There is self-awareness and then there is self-awareness. Paige Spiranac is all too familiar with how she comes across.
A few weeks ago she made a hilarious joke about tour pro Harry Higgs when he tore off his shirt at the WM Phoenix Open.
Higgs, 30, is now facing a possible fine from the PGA Tour after revving up the slightly intoxicated crowd at TPC Scottsdale.
Spiranac suggested that Higgs had "mommy issues for sure" despite a barrage of comments from folks who had clearly missed the joke.
"I can't believe Higgs would over sexualize himself for attention. I would NEVER," she wrote to her 500,000 followers on Twitter.
"What a horrible role model for young boys to look up to," Spiranac, 28, added. Still, the joke didn't land with some people.
I can’t believe Higgs would over sexualize himself for attention. I would NEVER pic.twitter.com/WwOzdQu2cq— Paige Spiranac (@PaigeSpiranac) February 13, 2022
What a horrible role model for young boys to look up to— Paige Spiranac (@PaigeSpiranac) February 13, 2022
His parents must be so disappointed in him. Mommy issues for sure— Paige Spiranac (@PaigeSpiranac) February 13, 2022
As is the horrible nature of social media and having more Instagram followers than Tiger Woods, she often finds herself on the end of abuse.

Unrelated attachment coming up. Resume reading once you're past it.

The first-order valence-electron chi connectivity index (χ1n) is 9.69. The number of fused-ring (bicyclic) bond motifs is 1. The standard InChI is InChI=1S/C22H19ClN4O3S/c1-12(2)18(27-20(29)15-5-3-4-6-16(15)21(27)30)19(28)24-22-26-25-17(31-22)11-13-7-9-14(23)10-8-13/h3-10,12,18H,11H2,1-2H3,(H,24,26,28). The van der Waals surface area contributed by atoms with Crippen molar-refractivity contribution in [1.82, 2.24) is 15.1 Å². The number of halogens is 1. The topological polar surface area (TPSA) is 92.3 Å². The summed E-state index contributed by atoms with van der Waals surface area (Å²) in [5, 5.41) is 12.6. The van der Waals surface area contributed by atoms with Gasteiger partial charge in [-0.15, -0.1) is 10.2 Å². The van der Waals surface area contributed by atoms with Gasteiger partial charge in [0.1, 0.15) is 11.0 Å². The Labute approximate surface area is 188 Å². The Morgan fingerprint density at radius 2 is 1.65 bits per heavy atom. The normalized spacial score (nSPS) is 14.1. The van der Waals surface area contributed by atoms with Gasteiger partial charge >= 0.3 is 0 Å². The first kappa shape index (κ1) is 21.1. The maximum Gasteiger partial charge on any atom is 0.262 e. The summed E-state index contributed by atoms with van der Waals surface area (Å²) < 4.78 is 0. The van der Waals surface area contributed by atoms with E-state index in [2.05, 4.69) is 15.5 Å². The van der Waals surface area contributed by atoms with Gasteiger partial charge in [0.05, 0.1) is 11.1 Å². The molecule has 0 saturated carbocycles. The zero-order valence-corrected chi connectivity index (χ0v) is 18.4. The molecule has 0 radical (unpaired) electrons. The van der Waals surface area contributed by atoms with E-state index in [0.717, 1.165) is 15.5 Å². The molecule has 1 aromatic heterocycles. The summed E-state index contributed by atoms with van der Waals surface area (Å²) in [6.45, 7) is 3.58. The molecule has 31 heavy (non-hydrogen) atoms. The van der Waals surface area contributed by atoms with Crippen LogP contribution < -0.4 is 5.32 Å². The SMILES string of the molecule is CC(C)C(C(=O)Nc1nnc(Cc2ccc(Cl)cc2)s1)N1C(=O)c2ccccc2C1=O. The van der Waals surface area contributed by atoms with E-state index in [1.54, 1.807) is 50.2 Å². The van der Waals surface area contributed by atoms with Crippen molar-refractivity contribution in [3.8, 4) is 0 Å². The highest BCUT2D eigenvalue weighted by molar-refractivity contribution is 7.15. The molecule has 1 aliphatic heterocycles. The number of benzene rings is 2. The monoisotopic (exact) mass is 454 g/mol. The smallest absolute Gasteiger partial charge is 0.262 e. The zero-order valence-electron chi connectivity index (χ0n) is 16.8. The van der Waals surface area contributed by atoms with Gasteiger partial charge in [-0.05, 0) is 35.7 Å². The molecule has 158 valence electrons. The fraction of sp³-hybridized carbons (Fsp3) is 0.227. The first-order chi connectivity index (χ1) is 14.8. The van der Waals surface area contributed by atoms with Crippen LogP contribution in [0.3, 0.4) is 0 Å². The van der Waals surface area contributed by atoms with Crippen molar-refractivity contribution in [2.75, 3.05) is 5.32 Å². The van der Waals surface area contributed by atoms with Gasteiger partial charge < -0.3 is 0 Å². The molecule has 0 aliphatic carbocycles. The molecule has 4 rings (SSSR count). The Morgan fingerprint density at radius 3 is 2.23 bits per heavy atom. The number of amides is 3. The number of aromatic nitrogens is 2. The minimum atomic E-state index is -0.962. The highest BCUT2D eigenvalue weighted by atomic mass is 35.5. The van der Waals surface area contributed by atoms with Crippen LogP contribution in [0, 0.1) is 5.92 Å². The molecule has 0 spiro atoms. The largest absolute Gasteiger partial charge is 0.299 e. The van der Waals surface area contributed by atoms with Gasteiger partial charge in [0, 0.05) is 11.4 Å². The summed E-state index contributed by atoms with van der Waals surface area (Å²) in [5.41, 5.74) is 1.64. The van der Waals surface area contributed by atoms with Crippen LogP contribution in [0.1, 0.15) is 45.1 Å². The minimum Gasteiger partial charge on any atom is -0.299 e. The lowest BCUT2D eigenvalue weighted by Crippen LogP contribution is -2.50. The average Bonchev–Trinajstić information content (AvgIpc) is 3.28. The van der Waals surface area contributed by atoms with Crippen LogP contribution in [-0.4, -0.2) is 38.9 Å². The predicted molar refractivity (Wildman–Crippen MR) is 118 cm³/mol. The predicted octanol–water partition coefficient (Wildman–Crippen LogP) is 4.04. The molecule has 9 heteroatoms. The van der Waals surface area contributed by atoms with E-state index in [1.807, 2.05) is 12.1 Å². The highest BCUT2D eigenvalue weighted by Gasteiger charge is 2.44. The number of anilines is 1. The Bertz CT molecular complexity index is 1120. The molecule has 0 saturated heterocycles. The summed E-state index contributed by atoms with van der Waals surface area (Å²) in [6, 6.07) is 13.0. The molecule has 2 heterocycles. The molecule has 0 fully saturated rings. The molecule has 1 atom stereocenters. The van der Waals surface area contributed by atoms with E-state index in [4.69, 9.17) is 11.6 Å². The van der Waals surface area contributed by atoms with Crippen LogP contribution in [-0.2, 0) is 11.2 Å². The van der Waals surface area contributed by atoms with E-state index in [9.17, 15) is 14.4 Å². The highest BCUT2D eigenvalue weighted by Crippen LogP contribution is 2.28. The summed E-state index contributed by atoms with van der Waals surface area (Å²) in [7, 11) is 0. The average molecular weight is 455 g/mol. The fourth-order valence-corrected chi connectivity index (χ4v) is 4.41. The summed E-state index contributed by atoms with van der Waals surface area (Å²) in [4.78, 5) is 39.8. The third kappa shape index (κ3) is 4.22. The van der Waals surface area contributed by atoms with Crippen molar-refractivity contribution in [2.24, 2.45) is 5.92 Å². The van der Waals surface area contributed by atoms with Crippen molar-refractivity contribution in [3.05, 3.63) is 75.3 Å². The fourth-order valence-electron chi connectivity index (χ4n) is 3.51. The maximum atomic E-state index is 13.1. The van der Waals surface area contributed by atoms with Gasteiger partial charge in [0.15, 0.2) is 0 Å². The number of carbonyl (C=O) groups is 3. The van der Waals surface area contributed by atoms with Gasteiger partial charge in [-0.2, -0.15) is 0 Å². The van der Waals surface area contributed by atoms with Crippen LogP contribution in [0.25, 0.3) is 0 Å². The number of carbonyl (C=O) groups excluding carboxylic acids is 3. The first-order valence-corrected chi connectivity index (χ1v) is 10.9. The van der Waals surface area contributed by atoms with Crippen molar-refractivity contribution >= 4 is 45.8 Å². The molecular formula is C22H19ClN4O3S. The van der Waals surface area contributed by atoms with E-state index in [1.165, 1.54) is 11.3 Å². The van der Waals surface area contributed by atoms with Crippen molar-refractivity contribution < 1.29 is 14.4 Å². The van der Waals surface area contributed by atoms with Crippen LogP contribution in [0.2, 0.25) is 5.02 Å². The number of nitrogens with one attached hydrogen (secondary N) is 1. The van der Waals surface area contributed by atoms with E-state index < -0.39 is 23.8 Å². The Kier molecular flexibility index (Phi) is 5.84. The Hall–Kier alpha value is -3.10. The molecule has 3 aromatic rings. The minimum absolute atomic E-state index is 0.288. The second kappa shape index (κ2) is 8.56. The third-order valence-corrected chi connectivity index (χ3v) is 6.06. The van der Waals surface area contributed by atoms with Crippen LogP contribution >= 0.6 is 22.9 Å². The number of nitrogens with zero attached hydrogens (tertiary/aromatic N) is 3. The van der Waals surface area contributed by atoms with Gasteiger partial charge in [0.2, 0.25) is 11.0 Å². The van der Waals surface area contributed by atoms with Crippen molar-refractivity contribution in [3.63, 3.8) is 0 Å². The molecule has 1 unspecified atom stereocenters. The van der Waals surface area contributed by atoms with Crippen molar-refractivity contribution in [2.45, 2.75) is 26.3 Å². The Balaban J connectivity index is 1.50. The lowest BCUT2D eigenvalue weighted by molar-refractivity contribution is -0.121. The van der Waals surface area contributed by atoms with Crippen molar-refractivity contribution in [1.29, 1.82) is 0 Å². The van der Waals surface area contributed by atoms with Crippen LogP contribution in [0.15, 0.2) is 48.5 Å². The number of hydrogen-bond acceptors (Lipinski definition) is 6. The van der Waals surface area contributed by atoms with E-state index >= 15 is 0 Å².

In 2020, Spiranac explained how a leaked photograph of her from an ex led to an intense period of anxiety and stress.
The Sun reported that one fan approached her with an enlarged copy of the photograph asking for an autograph.
Children were reportedly present among other attendees. It reduced her to tears, she later said.
She told them about her experience with cyber bullying:
"It was really hard, because when people would come at me, it was about my golf game.
"As we all know, your ego is so tied in to how you play, and publicly for people to be like 'You suck, you need to quit,' that was really hard for me and I took it very personally.
"My early interviews I talked a lot about cyberbullying, and I was kind of dealing with other things behind the scenes, so I was a big advocate for that.
"Things have progressed where I've stopped playing professionally and now social media has become my career. It was hard because now I want to have a 'hot take,' but sometimes it comes at the expense of someone else, and not in a way that's bullying.
"Now I'm tweeting stuff about players, and it's funny, but I would get so upset about that before [if it were me], but it's not really bullying. I was just soft. I was a huge baby. You do have to have a good sense of humor, you have to be able to laugh things off."
Now she is doing things on her own terms. The joke will probably go over the head of some people: